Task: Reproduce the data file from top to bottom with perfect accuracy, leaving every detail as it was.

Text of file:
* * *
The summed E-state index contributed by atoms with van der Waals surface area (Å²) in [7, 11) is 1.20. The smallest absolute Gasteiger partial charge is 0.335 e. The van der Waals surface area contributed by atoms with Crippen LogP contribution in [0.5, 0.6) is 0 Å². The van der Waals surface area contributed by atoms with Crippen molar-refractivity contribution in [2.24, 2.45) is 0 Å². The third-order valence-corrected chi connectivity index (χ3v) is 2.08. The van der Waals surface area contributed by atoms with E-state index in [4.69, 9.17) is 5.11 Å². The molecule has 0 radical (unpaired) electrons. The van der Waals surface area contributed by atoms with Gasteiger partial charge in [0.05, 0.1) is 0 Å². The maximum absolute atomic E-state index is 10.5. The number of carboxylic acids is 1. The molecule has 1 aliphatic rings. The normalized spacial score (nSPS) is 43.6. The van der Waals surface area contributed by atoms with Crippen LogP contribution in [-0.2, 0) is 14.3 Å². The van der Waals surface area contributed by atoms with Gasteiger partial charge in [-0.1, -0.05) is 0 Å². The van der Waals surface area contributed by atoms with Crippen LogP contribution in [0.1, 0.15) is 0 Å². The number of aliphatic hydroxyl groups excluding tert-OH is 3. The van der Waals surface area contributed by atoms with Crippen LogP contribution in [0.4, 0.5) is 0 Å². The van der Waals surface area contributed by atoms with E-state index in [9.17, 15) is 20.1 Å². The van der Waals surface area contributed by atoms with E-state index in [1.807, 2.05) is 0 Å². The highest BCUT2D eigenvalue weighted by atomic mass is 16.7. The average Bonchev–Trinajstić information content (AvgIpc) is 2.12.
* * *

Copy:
The summed E-state index contributed by atoms with van der Waals surface area (Å²) in [7, 11) is 1.20. The smallest absolute Gasteiger partial charge is 0.335 e. The van der Waals surface area contributed by atoms with Crippen LogP contribution in [0.5, 0.6) is 0 Å². The van der Waals surface area contributed by atoms with Crippen molar-refractivity contribution in [2.24, 2.45) is 0 Å². The third-order valence-corrected chi connectivity index (χ3v) is 2.08. The van der Waals surface area contributed by atoms with E-state index in [4.69, 9.17) is 5.11 Å². The molecule has 0 radical (unpaired) electrons. The van der Waals surface area contributed by atoms with Gasteiger partial charge in [0.05, 0.1) is 0 Å². The maximum absolute atomic E-state index is 10.5. The number of carboxylic acids is 1. The molecule has 1 aliphatic rings. The normalized spacial score (nSPS) is 43.6. The van der Waals surface area contributed by atoms with Crippen LogP contribution in [-0.2, 0) is 14.3 Å². The van der Waals surface area contributed by atoms with Gasteiger partial charge in [-0.1, -0.05) is 0 Å². The van der Waals surface area contributed by atoms with Crippen LogP contribution in [0.1, 0.15) is 0 Å². The number of aliphatic hydroxyl groups excluding tert-OH is 3. The van der Waals surface area contributed by atoms with Crippen LogP contribution in [0.4, 0.5) is 0 Å². The van der Waals surface area contributed by atoms with E-state index in [9.17, 15) is 20.1 Å². The van der Waals surface area contributed by atoms with E-state index in [1.807, 2.05) is 0 Å². The highest BCUT2D eigenvalue weighted by atomic mass is 16.7. The average Bonchev–Trinajstić information content (AvgIpc) is 2.12.